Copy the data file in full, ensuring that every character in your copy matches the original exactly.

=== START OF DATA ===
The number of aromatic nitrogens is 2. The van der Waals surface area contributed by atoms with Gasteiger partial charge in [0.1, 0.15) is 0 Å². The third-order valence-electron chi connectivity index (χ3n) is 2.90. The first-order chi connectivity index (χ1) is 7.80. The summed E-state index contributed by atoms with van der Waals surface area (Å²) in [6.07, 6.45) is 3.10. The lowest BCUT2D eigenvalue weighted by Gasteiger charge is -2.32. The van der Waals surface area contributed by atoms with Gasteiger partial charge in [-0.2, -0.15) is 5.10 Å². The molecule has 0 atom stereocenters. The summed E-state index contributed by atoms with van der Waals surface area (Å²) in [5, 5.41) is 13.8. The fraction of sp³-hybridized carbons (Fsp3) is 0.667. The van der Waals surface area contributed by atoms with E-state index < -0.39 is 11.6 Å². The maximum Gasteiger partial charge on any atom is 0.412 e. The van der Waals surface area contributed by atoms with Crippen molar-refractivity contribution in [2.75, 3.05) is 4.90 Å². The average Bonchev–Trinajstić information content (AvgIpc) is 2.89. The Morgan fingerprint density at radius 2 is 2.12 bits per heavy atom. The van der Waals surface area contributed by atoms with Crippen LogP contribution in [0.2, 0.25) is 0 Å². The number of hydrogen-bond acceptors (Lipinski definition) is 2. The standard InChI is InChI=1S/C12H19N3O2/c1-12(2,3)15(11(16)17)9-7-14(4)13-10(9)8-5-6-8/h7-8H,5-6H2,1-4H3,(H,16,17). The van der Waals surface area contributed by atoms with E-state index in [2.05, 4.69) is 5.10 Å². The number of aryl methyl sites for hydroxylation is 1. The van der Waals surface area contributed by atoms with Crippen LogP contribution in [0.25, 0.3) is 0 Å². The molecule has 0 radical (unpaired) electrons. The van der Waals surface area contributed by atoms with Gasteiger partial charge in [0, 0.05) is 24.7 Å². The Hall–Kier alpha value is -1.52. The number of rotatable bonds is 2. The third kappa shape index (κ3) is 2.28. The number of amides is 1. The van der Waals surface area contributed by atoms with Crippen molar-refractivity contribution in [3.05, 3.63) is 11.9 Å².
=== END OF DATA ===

The number of aromatic nitrogens is 2. The van der Waals surface area contributed by atoms with Gasteiger partial charge in [0.1, 0.15) is 0 Å². The third-order valence-electron chi connectivity index (χ3n) is 2.90. The first-order chi connectivity index (χ1) is 7.80. The summed E-state index contributed by atoms with van der Waals surface area (Å²) in [6.07, 6.45) is 3.10. The lowest BCUT2D eigenvalue weighted by Gasteiger charge is -2.32. The van der Waals surface area contributed by atoms with Gasteiger partial charge in [-0.2, -0.15) is 5.10 Å². The molecule has 0 atom stereocenters. The summed E-state index contributed by atoms with van der Waals surface area (Å²) in [5, 5.41) is 13.8. The fraction of sp³-hybridized carbons (Fsp3) is 0.667. The van der Waals surface area contributed by atoms with E-state index < -0.39 is 11.6 Å². The maximum Gasteiger partial charge on any atom is 0.412 e. The van der Waals surface area contributed by atoms with Crippen molar-refractivity contribution in [2.75, 3.05) is 4.90 Å². The average Bonchev–Trinajstić information content (AvgIpc) is 2.89. The Morgan fingerprint density at radius 2 is 2.12 bits per heavy atom. The van der Waals surface area contributed by atoms with Crippen LogP contribution in [0.2, 0.25) is 0 Å². The number of hydrogen-bond acceptors (Lipinski definition) is 2. The standard InChI is InChI=1S/C12H19N3O2/c1-12(2,3)15(11(16)17)9-7-14(4)13-10(9)8-5-6-8/h7-8H,5-6H2,1-4H3,(H,16,17). The van der Waals surface area contributed by atoms with E-state index in [2.05, 4.69) is 5.10 Å². The number of aryl methyl sites for hydroxylation is 1. The van der Waals surface area contributed by atoms with Crippen LogP contribution in [0.25, 0.3) is 0 Å². The molecule has 0 radical (unpaired) electrons. The van der Waals surface area contributed by atoms with Gasteiger partial charge in [0, 0.05) is 24.7 Å². The Hall–Kier alpha value is -1.52. The number of rotatable bonds is 2. The third kappa shape index (κ3) is 2.28. The number of amides is 1. The van der Waals surface area contributed by atoms with Crippen molar-refractivity contribution in [3.05, 3.63) is 11.9 Å².